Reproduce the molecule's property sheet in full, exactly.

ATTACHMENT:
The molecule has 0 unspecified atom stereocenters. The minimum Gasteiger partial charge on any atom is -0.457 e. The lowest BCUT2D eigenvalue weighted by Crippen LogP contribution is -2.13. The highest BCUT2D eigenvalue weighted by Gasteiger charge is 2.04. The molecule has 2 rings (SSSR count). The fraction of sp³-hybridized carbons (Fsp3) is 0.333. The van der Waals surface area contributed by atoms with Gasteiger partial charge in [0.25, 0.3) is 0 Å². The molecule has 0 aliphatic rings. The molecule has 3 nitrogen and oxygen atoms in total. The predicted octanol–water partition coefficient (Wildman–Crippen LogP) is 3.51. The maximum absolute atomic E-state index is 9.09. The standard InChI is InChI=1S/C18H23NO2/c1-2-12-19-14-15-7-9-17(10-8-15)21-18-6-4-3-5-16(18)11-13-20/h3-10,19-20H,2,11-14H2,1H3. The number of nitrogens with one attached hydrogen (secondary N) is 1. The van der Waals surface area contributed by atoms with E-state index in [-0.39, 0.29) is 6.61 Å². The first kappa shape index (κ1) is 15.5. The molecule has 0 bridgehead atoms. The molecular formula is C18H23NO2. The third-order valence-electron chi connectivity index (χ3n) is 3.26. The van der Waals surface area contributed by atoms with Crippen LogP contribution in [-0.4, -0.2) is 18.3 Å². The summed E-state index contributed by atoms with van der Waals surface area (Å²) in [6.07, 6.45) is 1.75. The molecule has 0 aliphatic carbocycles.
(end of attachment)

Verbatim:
The molecule has 0 unspecified atom stereocenters. The minimum Gasteiger partial charge on any atom is -0.457 e. The lowest BCUT2D eigenvalue weighted by Crippen LogP contribution is -2.13. The highest BCUT2D eigenvalue weighted by Gasteiger charge is 2.04. The molecule has 2 rings (SSSR count). The fraction of sp³-hybridized carbons (Fsp3) is 0.333. The van der Waals surface area contributed by atoms with Gasteiger partial charge in [0.25, 0.3) is 0 Å². The molecule has 0 aliphatic rings. The molecule has 3 nitrogen and oxygen atoms in total. The predicted octanol–water partition coefficient (Wildman–Crippen LogP) is 3.51. The maximum absolute atomic E-state index is 9.09. The standard InChI is InChI=1S/C18H23NO2/c1-2-12-19-14-15-7-9-17(10-8-15)21-18-6-4-3-5-16(18)11-13-20/h3-10,19-20H,2,11-14H2,1H3. The number of nitrogens with one attached hydrogen (secondary N) is 1. The van der Waals surface area contributed by atoms with E-state index in [-0.39, 0.29) is 6.61 Å². The first kappa shape index (κ1) is 15.5. The molecule has 0 bridgehead atoms. The molecular formula is C18H23NO2. The third-order valence-electron chi connectivity index (χ3n) is 3.26. The van der Waals surface area contributed by atoms with Crippen LogP contribution in [-0.4, -0.2) is 18.3 Å². The summed E-state index contributed by atoms with van der Waals surface area (Å²) in [6.07, 6.45) is 1.75. The molecule has 0 aliphatic carbocycles.